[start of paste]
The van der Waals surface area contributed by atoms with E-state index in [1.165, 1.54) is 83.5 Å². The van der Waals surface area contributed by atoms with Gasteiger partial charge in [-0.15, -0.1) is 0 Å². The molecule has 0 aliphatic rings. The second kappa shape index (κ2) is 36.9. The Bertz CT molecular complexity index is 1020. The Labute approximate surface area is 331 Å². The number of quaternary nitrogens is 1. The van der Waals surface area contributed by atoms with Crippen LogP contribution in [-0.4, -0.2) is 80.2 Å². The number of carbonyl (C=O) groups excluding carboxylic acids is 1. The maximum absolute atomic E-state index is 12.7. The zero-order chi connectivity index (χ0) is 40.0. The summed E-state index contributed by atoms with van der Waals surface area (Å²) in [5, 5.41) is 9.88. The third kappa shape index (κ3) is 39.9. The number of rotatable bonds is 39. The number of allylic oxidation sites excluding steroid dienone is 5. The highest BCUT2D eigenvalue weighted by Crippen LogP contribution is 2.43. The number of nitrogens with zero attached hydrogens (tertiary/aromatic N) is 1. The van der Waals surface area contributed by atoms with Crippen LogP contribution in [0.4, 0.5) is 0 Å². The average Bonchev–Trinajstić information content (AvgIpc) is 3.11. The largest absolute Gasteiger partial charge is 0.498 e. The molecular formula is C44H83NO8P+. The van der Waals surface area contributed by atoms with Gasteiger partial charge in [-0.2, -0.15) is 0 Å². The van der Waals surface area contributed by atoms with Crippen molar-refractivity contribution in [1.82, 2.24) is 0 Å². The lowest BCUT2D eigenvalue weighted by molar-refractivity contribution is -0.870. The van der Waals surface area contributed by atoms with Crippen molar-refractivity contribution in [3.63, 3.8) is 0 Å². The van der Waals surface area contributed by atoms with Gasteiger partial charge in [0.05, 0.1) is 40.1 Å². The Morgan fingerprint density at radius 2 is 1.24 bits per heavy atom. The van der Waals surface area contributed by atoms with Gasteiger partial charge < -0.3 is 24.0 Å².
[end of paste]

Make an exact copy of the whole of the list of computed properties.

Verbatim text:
The van der Waals surface area contributed by atoms with E-state index in [1.165, 1.54) is 83.5 Å². The van der Waals surface area contributed by atoms with Gasteiger partial charge in [-0.15, -0.1) is 0 Å². The molecule has 0 aliphatic rings. The second kappa shape index (κ2) is 36.9. The Bertz CT molecular complexity index is 1020. The Labute approximate surface area is 331 Å². The number of quaternary nitrogens is 1. The van der Waals surface area contributed by atoms with Crippen LogP contribution in [-0.4, -0.2) is 80.2 Å². The number of carbonyl (C=O) groups excluding carboxylic acids is 1. The maximum absolute atomic E-state index is 12.7. The zero-order chi connectivity index (χ0) is 40.0. The summed E-state index contributed by atoms with van der Waals surface area (Å²) in [5, 5.41) is 9.88. The third kappa shape index (κ3) is 39.9. The number of rotatable bonds is 39. The number of allylic oxidation sites excluding steroid dienone is 5. The highest BCUT2D eigenvalue weighted by Crippen LogP contribution is 2.43. The number of nitrogens with zero attached hydrogens (tertiary/aromatic N) is 1. The van der Waals surface area contributed by atoms with Crippen LogP contribution in [0.4, 0.5) is 0 Å². The average Bonchev–Trinajstić information content (AvgIpc) is 3.11. The largest absolute Gasteiger partial charge is 0.498 e. The molecular formula is C44H83NO8P+. The van der Waals surface area contributed by atoms with Gasteiger partial charge in [-0.2, -0.15) is 0 Å². The van der Waals surface area contributed by atoms with Crippen molar-refractivity contribution in [1.82, 2.24) is 0 Å². The lowest BCUT2D eigenvalue weighted by molar-refractivity contribution is -0.870. The van der Waals surface area contributed by atoms with Crippen molar-refractivity contribution in [3.63, 3.8) is 0 Å². The van der Waals surface area contributed by atoms with Gasteiger partial charge in [0.05, 0.1) is 40.1 Å². The Morgan fingerprint density at radius 2 is 1.24 bits per heavy atom. The van der Waals surface area contributed by atoms with Gasteiger partial charge < -0.3 is 24.0 Å².